While in Philadelphia, she met Dr. Hugh Maxwell Wallis, who had studied and received his degree as doctor of medicine there.
They were married in Kent County, Chestertown, Maryland, Jan. 17, 1870 (THIS IS PROBABLY SUPPOSED TO READ 1860). A son Morley Howard was born there in Nov. of 1860.
Because of the Civil War, Dr. and Mrs. Wallis decided to come to La. Another son, Hugh Maxwell, who was born here in 1862, lived only one year.
On July 30, 1863, a third son was born and was given the name Hugh Maxwell.
The first daughter, Rosalie, was born on Jan. 11, 1866. She died ten years later of small pox.
When the Civil War was over, Dr. Wallis thought of returning to Maryland but learned that everything they had once owned there had been destroyed during the war.
Their fifth child, Ida, was born July 11, 1868. She never married but made her home here in Houma.
Granville, the sixth child, was born on the 22nd of Nov. 1870. He married Amelia and lived in New Orleans most of his life. They had two sons, Norman and Mitchell, and a daughter, Ruth.
The seventh child was Ellersley, born Nov. 27, 1872. He married Marie Clement and lived here in Houma all their lives. They had three children, Reginald (deceased), Audry and Mary Margaret.
Mary Helen Wallis, the eighth child, was born Nov. 27, 1875. She married Theophile Bazet and had four children, Hugh, Norma (deceased), Ione and Helen.
Claude H. Wallis (Skipper), the ninth child, was born Oct. 24, 1877. He married Birdie Labit and they had four children – Ouida, Meredith, Maxwell (deceased) and Claudia.
The tenth child was a daughter, Ethel Rosalie. She was born on Feb. 16, 1880. Ethel married Allen Munson and they had a son Allen and a daughter Margaret.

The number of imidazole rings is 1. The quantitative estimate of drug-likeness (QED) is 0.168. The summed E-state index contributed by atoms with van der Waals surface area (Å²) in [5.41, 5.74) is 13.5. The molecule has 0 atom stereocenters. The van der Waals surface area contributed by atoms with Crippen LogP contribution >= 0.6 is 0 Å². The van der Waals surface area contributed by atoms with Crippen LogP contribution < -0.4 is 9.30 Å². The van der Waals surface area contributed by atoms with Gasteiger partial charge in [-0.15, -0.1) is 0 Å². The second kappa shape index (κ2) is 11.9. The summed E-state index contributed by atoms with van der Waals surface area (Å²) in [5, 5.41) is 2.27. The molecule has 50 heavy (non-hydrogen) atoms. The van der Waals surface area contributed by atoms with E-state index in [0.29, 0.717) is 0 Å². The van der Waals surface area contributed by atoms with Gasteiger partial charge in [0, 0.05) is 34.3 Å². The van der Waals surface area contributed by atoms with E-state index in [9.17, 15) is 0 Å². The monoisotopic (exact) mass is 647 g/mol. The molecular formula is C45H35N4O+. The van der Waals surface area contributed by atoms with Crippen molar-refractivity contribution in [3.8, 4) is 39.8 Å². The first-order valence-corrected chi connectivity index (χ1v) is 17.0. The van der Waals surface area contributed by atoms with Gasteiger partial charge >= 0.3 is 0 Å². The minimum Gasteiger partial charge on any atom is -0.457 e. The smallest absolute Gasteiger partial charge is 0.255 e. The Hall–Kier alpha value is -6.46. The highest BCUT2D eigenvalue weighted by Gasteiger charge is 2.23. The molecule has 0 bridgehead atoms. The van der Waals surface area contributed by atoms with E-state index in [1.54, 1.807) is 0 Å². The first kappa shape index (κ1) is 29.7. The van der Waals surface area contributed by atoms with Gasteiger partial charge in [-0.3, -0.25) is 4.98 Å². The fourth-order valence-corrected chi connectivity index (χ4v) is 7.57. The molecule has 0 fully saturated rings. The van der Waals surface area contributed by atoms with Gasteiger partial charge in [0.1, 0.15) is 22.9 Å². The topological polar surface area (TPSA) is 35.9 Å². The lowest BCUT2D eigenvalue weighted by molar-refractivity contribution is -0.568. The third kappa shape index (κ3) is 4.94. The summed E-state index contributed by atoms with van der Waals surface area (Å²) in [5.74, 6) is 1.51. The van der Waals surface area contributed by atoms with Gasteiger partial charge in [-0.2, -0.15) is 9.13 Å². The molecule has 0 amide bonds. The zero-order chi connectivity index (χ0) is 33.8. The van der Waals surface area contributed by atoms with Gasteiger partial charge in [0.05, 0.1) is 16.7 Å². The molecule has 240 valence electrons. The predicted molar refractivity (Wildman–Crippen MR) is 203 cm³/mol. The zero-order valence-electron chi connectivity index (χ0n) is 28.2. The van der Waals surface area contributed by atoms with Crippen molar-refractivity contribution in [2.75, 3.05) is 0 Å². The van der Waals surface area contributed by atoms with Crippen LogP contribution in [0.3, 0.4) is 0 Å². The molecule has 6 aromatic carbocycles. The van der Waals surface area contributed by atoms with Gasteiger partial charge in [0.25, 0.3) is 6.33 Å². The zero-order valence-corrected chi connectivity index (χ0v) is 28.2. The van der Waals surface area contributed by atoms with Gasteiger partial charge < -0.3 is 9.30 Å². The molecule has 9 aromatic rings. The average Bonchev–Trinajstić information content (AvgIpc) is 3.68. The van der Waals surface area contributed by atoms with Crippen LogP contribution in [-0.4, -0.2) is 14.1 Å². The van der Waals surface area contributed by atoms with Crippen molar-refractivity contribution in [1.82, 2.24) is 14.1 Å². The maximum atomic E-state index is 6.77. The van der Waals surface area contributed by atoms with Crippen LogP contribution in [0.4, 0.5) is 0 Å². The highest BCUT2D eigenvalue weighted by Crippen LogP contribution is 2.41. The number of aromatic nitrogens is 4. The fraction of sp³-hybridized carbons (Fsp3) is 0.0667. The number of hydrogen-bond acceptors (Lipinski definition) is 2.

Percy, the 11th and last child of the Wallis’, was born Sept. 20, 1885.
Dr. Wallis lived with his family in an antebellum, while columned home on School St. where the Houma Courier Building now stands. The doctor’s office was on the corner of School and Church. Skipper can recall the days when he would go with his father on his calls throughout the parish. In those days, you didn’t go to the doctor; he went to you. The doctor had a certain day of the week to visit different sections of the parish. When he went to Gibson, the people on Bayou Black, Chacahoula and that section, would meet him in Gibson. Claude said he would tend to the horse all day. They had three horses and would alternate each day.
The favorite of the horses was Shoo Fly, the family horse. The trips were long and tiresome. The roads were dirt, and the weather, at times, very bad but Skipper can recall interesting and exciting days.
Dr. Wallis was not only M.D. but also Houma’s 11th mayor, from 1878-1882. The town was reincorporated during his administration. He was also a newspaper publisher. ‘The Terrebonne Times’ born on Church St. sometime during the McKinley era was the Republican voice of Terrebonne.
Dr. Wallis died in 1904, his son Ellersley who had been working for his father went with Joseph Menville to publish the ‘Houma Times’ on Main Street. His son Percy ran the commercial printing shop. Morley and Claude had also helped to publish the ‘Terrebonne Times.’ The editorials in the paper were written by Dr. Wallis.
Dr. Wallis’ brother-in-law, I. M. Price, was the 14th mayor of Houma. His son Hugh Maxwell Wallis Jr. was the city’s 18th and 20th mayor and later became a district judge.
Hugh Maxwell Wallis Jr., a local attorney, married Sylvia Briant. They had one daughter, Juanita, who is married to Madison Funderburk.
Morley, the eldest child, was married to Laura Moody. After her death, he married Eloise Theriot. They had one son Morley who now lives in Houston. Morley was postmaster of Houma from 1889-1895.
Claude Wallis, ‘Skipper,’ the only living child of Dr. and Mrs. Wallis was postmaster under Pres. Teddy Roosevelt and Taft from May 14, 1908, to 1916. He was the first mail delivery man in Houma. That was in 1917.
A person had to have sidewalks (wooden) in the front of his home and a number on his house in order to receive mail. Calvin Wurzlow, who was then mayor, helped greatly to get this all set up.